When you walk into Canoe, you are first greeted not by a hostess but by a display of photographs set up on two easels in the foyer. They show the flood that destroyed the restaurant in late September and the ensuing cleanup, rebuilding and redecorating that culminated in the restaurant’s reopening eight weeks later.
Once inside the dining room, you can’t help but notice the high-water mark — a thin white line painted on the wall at about six feet above the ground.
If you were very familiar with Canoe before the flood, then you will notice a change in mood. The color scheme is richer, the lighting dimmer, the wood partitions darker. It feels more elegant — more like a special night out, less like a scene.
My memories of the antediluvian Canoe go back to its serious scene days. I first dined here soon after it opened in 1997 for a meal with a group of editors after a two-day job interview at the AJC. I remember that the bright, cheerful room thrummed with that Olympics-era excitement that used to be so palpable in Atlanta. The food, as I recall, was fine: competent, contemporary, appropriate to a restaurant that served hundreds of diners every night.
I checked in on Canoe periodically as the paper’s dining critic. While I always liked the food, it never had the edge of newer American contemporary spots like Floataway Cafe, Rathbun’s and Aria. Yet it was just as expensive, if not more. And while I appreciated the drama of the riverside setting and the natural materials used in its construction, the Southwestern lodge decor felt increasingly outdated.
So, I mostly recommended Canoe for brunch. A seat on the patio with a basket of house-made breakfast pastries combined, I thought, for a great Atlanta restaurant experience.
When I returned to visit Canoe on its opening day after the flood, it was the first time I had been there for dinner in years and the first time I had ever tried chef Carvel Grant Gould’s cooking. It was an overdue pleasure.
I wish I had some photos to share, but the lighting was too dim to capture more than vague blobs. No picture, but I promise to stay well within 1,000 words.
We started with a half dozen cold water oysters ($16.95) with a cucumber and pink peppercorn mignonette. It was a canny combination — the flakes of ground spice tasted almost like dill against the tiny cubes of cucumber. I think any chef who wants to pre-dress oysters should come here to taste how it’s done right.
An African squash soup ($8.50) was a frothy as a well-made cappuccino and a smooth-as-silk texture. It was also so gently seasoned that you could taste both the herby-vegetable and sweet-pumpkiny characteristics of the squash.
I didn’t care much for the venison carpaccio ($14) — a pretty assemblage of paper-thin loin slices offset with shaved garrotxa cheese, blood orange salt, pinecone bud nectar and celery shoots. The meat was mushy and stuck to the roof of your mouth, spelling doom to all those interesting, flighty flavors. (Gould, who had just debuted the dish that night, said it was a work in progress.)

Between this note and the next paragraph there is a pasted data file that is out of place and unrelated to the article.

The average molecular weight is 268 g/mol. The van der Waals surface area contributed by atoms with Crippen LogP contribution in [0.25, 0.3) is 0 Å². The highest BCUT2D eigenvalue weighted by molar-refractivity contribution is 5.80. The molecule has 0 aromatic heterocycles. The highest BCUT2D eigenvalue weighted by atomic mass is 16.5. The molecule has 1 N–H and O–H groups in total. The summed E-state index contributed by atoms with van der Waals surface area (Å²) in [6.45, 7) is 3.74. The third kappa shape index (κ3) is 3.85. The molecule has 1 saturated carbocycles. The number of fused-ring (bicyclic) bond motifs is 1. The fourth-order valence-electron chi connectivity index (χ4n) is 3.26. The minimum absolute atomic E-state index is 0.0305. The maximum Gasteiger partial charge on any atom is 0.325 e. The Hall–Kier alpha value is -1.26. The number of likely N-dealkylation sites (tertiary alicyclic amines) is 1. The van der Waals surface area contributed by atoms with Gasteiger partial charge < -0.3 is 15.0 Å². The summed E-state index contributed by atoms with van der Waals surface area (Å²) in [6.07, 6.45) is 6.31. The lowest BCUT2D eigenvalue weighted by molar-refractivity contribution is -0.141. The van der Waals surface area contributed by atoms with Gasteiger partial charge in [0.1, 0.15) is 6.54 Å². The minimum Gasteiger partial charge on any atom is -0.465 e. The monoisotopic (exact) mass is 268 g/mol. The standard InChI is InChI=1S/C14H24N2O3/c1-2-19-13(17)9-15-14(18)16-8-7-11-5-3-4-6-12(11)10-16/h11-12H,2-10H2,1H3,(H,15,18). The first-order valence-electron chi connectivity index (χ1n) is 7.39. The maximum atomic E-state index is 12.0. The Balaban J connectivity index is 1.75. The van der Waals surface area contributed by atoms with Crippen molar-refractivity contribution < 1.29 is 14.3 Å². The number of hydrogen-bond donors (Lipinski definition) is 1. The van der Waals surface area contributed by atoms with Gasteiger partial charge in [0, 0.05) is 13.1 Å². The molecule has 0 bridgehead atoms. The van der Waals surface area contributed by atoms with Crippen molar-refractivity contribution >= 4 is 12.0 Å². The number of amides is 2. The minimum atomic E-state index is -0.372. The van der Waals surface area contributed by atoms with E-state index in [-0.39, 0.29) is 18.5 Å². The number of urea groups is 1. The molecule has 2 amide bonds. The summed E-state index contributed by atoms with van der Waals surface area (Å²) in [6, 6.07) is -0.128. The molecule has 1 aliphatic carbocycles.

For our mains, we had to try the one holdover from Canoe’s earlier days — a slow roasted rabbit ($24.95) with Swiss chard-applewood smoked bacon ravioli and candied garlic jus. I really enjoyed the combination of soft meat, intense pasta bundles and stickily reduced sauce. It’s an interesting dish that would be more wine friendly if the sauce were a touch less sweet.
Beautiful sliced duck breast came with a duck confit pot pie ($24.95) set inside a puff pastry shell to rich, rib-sticking effect. My bite of the pot pie seemed a little on the pastily-reduced-cream side, but my friend assured me the combination of diced vegetables and duck confit got better with each bite. She was definitely doing the happy-plate dance.
I thoroughly loved my dressed lemon sole ($26). It wasn’t dressed in a cardigan and shorts, but “dressed” as in skinned, de-tailed, beheaded and left on the bone. Gould fried the whole beast in a fantastically airy, crunchy batter and set it over a bright, sharp green chile curry sauce with sliced purple potatoes. I wish I could show you a picture of this because it looked like Peter Max’s fever dream.
The waiter kept offering to bone the fish for me, but I was having too good a time separating the four fillets of moist, white flesh myself. I love eating fish and meat off bones. (Do you?) Next time, I may try and split this huge portion of fish with someone.
That would help defray the considerable cost of dining at Canoe. You certainly want to get a bottle of wine from the fantastic, Wine Spectator award-winning list. And you can’t leave without trying the new dessert called Whiskied Chattahoochee Mud ($8) — a curl of tuile cookie holding a thick, boozy whiskey mousse that is the exact color of the mud that caked every surface of this place after the flood.
It all adds up to an expensive night out, but it is one I’d recommend if you have the means. Atlanta doesn’t have a lot of restaurants in beautiful settings, and it no longer has a lot of restaurants that capture that excitement of the special night.
More than ever, Canoe is a restaurant that matters.
This post concludes “30 Restaurants in 30 Days.” I hope you all enjoyed it!